The Republican Party itself is who stands the most chance to suffer from these aforementioned Conservative movements. The GOP is a National Organization with state chapters in all 50 US States. As one of the two big political parties in the USA, the GOP has been around since 1854 and garners right wing leaning voters of all kinds. Arguably this diversity has been one of its strengths allowing it to survive a century of change mostly intact, but those days may be coming to an end.

With the election of George W. Bush as President of the USA in 2001, the GOP was at the height of its success. Republicans had turned back eight plus years of Democrat control and taken both the Executive branch, as well as, gaining majority in both the Senate and House of Representatives (Congressional branch). The sitting Supreme Court branch was every day leaning more right as well as its members grew older. From there though it’s been all downhill. When Bush was reelected in 2004 to President with an overwhelming majority of votes in his favor (in contrast to the near 50/50 voting he got against Al Gore in 2001) he was quick to label the win as a “mandate by America” for Conservative politics. Within weeks of his new term Bush sought with renewed urgency to put into law a slew of Conservative items that he pushed through (with or without Congressional approval). Bush moved from his previous term’s centrist politics and focused on pushing out all of but the most Conservative members of his staff. This included losing Colin Powell as his Secretary of State. Powell had long been seen as both a key African American in the GOP and a moderate in nature who garnered support from both sides. The problem was Powell’s views were not liked on the GOP fringe and particularly this peeved off the hidden Conservatives within Bush’s staff including Dick Cheney (the Vice President of the US at the time) who long had been seen as the de facto leader of the Conservative movement in the US since 2001. Cheney encouraged Bush to move forward with the “mandate” and any number of political SNAFUs we are currently stuck with took root including two wars (Iraq and Afghanistan) being escalated, a new Star Wars military program called the “Missile Shield” culling a new cold war with Russia, and continued outsourcing of jobs to South America courtesy of the NAFTA trade agreements.

By the end of Bush’s term in 2008 the GOP was under scrutiny by the American people as a whole. With the election of Barrack Obama in 2009 as President, the “mandate” was seemingly over turned. Congress shifted left again as well with a 55% Democrat majority. The Democrats saw renewed vigor thanks to a new majority of American voters signing on with the Democrats. The Democrats were in 2004 able to name 72 million registered party members to the Republicans’ 55 million party members. Even more concerning were the some 44 million Independent voters with no particular affiliation with either the Democrat or Republican parties. Obama managed to draw the vast majority (some 90%) of Independents to support the Democrats and in wake of 100 million to 55 million potential votes the GOP was toast.

FNew_York_District_23_109th_US_Congressast forward to the late 2009 elections that just took place in November and the next round of GOP “mandates”. Conservatives were growing tired with the majority of the GOP and with members such as myself in the moderate position voting for Democrats as well they called for blood in the form of “Tea Party” movement. The Tea Party movement was another loosely knit group of Conservative voters similar in nature to the US Conservative party (if not the same) calling themselves the Tea Party Patriots. Much like the US Conservative party they preached limited government, fiscal responsibility, and back to basic right wing values mandates. The Tea Party kicked off a bus tour where they would call on local Conservative and GOP members to speak against any number of things Democrat. All was well in good at this point and it looked like Ronald Reagan’s core GOP values of the 1980s were back on the rise. The problem is while the movement gained traction throughout the greater Midwest and Southern States; it had little to no effect on the majority of voters within the West and East coast. The voters on the coast were still choosing more moderate politics in wake of the extreme right wing underlying tenants preached by the Tea Party and Conservatives as a whole.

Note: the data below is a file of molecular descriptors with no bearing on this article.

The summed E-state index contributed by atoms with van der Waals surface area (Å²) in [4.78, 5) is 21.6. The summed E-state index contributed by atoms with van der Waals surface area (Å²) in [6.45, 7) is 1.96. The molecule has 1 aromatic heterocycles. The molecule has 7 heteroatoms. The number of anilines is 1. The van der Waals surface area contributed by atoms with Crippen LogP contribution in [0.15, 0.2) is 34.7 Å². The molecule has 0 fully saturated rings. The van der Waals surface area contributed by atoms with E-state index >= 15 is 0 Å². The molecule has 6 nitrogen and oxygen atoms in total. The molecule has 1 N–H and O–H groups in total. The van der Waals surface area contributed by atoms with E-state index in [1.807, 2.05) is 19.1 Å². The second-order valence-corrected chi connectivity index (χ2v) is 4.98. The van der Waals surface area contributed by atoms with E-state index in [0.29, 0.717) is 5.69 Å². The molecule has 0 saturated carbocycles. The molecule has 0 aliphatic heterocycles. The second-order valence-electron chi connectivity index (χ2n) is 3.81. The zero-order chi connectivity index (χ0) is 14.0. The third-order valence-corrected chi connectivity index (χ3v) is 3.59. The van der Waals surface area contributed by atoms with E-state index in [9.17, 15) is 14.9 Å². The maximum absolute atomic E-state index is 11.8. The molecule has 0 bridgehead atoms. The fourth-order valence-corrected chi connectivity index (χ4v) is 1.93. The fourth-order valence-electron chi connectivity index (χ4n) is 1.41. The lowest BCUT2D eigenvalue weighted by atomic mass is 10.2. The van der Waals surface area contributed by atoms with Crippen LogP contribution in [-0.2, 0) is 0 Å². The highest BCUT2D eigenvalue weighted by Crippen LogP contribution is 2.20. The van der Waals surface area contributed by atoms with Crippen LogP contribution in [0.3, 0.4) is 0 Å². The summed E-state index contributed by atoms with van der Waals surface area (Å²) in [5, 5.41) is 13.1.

This enraged the Tea Party who somewhere late in the year decided the minority was the majority and put moderates under the scrutiny of the GOP party leadership. The witch hunt began with Rush Limbaugh (just out of drug rehab and sporting his new Slimfast waist line) calling for all moderate GOP members to quit the party immediately so Conservatives can take back politics. How splitting off 80% of the party and expelling some 40 million out of 55 million members would help the GOP is beyond any one to understand including myself. Even more confusing is as mentioned above there are already two national Conservative parties that Rush could help build into a legitimate third party (who would have some 20 million votes and be one of the largest minor political National Parties in the US). They could even pull some members from the Libertarians and Green Party believe it or not. No, that is not Rush’s way to do things. Instead he calls for Moderate Republicans to “leave the tent”. Within hours Glen Beck and Sarah Palin jump on the bandwagon calling for a new Conservative movement. They quickly call out the national and NY Conservatives, as well as, Tea Party members for support. Next thing you know Palin is on the Tea Party Express bus tour making stops to tout these views in person.